over the years, so many cars have come to me with aftermarket
and cheap Taiwanese parts, I just don’t trust em’. As Gene Berg
so aptly pronounces: “Buy the best and cry once”.
Even Bosch parts wear out over the years. Some of the most
common ignition/timing problems we find are: sticky vacuum
advance/retard units, leaking vacuum advance units and sticky
or stuck “breaker plates” (the points are mounted on the breaker
plate). These conditions all relate to the timing of the engine
when it is accelerating or conversely, BOGGING. You can set
the timing perfectly at idle but if it does not advance or retard
correctly, the car will stumble.
Why not replace your old worn or damaged distributor with a 009
distributor? Seems like a great idea! There are a number of reasons
why it may not be for you. If you are interested in originality and
bog free performance, the 009 is no cure all. If you have a 68 or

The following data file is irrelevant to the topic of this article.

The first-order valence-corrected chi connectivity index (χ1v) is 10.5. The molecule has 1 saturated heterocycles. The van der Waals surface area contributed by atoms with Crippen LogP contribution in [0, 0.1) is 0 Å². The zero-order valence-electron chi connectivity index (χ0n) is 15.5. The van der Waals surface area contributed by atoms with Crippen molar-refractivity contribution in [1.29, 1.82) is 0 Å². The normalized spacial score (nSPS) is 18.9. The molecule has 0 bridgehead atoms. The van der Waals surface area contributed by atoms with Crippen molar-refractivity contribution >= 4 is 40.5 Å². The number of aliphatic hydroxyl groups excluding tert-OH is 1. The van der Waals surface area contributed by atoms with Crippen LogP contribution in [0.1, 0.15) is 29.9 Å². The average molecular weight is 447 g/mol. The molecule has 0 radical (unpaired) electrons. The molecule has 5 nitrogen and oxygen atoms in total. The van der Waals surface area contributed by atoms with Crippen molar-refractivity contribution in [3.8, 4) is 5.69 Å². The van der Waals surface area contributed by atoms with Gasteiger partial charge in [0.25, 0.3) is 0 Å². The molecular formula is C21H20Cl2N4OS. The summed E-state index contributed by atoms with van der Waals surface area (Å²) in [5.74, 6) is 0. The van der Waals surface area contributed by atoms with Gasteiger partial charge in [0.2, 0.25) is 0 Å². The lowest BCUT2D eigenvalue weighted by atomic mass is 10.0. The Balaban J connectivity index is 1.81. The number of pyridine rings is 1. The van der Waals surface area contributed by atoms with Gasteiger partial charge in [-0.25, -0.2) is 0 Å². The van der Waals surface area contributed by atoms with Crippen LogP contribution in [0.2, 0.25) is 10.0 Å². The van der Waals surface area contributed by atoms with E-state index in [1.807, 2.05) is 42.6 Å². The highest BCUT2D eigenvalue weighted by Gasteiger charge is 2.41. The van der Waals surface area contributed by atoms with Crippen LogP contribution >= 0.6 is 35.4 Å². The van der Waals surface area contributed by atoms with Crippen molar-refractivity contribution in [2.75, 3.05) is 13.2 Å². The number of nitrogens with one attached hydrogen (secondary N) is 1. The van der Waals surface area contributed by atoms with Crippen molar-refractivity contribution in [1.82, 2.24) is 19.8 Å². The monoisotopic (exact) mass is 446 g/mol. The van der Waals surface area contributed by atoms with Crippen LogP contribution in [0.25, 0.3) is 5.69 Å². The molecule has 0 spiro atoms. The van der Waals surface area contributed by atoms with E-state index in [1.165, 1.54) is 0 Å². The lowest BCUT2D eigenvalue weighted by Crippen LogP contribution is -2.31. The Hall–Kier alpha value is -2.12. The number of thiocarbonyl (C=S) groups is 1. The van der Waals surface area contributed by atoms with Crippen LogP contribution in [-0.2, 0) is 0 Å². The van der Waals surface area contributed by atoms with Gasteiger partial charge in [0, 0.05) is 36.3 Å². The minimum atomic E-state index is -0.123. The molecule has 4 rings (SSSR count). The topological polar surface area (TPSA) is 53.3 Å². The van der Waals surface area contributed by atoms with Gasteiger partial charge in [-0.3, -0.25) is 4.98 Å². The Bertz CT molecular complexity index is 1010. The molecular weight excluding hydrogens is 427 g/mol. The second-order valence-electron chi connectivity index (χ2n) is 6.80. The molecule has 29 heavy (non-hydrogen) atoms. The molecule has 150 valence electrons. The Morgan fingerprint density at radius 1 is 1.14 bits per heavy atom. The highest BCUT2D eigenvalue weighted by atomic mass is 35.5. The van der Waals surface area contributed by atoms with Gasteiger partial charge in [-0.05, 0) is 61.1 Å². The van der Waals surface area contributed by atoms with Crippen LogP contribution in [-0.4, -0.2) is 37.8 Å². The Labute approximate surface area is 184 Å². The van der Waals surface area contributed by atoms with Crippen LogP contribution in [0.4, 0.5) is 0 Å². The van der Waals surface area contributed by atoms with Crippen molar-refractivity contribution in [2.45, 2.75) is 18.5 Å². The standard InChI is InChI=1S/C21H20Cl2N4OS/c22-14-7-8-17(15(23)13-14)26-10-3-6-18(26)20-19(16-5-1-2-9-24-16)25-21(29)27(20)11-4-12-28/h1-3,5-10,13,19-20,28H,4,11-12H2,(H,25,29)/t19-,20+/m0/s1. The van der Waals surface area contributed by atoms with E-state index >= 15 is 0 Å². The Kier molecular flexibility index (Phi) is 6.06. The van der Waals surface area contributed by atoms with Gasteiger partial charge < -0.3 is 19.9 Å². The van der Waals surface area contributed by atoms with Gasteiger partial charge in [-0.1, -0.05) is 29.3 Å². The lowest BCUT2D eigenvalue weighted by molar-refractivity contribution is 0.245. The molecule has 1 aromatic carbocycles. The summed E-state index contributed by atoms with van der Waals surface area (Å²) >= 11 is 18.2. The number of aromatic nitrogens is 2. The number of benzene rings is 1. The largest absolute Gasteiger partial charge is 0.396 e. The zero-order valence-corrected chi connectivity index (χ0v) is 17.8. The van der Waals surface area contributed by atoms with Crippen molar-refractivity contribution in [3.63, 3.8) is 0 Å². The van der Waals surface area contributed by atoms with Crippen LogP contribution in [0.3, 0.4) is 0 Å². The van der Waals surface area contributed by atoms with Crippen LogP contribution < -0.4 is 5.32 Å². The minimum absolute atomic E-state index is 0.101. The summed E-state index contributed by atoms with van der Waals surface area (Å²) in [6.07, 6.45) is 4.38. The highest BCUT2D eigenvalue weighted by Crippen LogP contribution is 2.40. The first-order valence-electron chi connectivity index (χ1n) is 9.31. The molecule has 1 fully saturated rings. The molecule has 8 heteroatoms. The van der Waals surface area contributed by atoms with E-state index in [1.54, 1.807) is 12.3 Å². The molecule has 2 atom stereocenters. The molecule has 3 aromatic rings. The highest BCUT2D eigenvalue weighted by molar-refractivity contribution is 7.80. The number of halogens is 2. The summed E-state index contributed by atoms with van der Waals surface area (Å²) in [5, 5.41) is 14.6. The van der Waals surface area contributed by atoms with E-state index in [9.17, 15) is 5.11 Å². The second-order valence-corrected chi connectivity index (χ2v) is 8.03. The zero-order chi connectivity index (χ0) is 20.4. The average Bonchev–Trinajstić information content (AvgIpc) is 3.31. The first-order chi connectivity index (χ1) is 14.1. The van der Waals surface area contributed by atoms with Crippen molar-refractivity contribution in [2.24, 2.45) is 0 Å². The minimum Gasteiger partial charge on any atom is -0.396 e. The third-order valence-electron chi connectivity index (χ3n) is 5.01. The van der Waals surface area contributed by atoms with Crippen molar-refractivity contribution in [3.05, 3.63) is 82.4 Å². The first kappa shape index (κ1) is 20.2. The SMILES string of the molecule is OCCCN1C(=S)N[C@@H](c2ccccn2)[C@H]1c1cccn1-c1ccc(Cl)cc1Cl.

newer car with the original carb, other modifications to the fuel
system will be needed to make it work right. If your mechanic knows
how to make it work though, it is a darn good idea. Since a vacuum
advance/retard unit for the later bugs can cost as much as the
entire distributor it might be the best idea. Be aware it is not a
simple bolt on.
Fuel is the third “leg”. Your fuel may be old or contaminated. How
is the quality of your fuel? If it smells funky it probably is. Add some
fresh fuel and a can of drygas. It might really help. You also need
to take into account the octane and lead content of the fuel that
was available when your car was built. To compensate, additives
or modifications to the ignition timing might be needed.
I suggest that you replace your fuel filter every spring…whether
you think it needs it, or not! If you do not have a filter, put one on.
Think of it as “spring cleaning” for the fuel system. See if the normal
yellow color of the filter media turns rusty red after driving. If so,
the fuel tank itself may be corroding internally. Tip: The cheap
aftermarket “recycled parts place” tanks are so cheap that they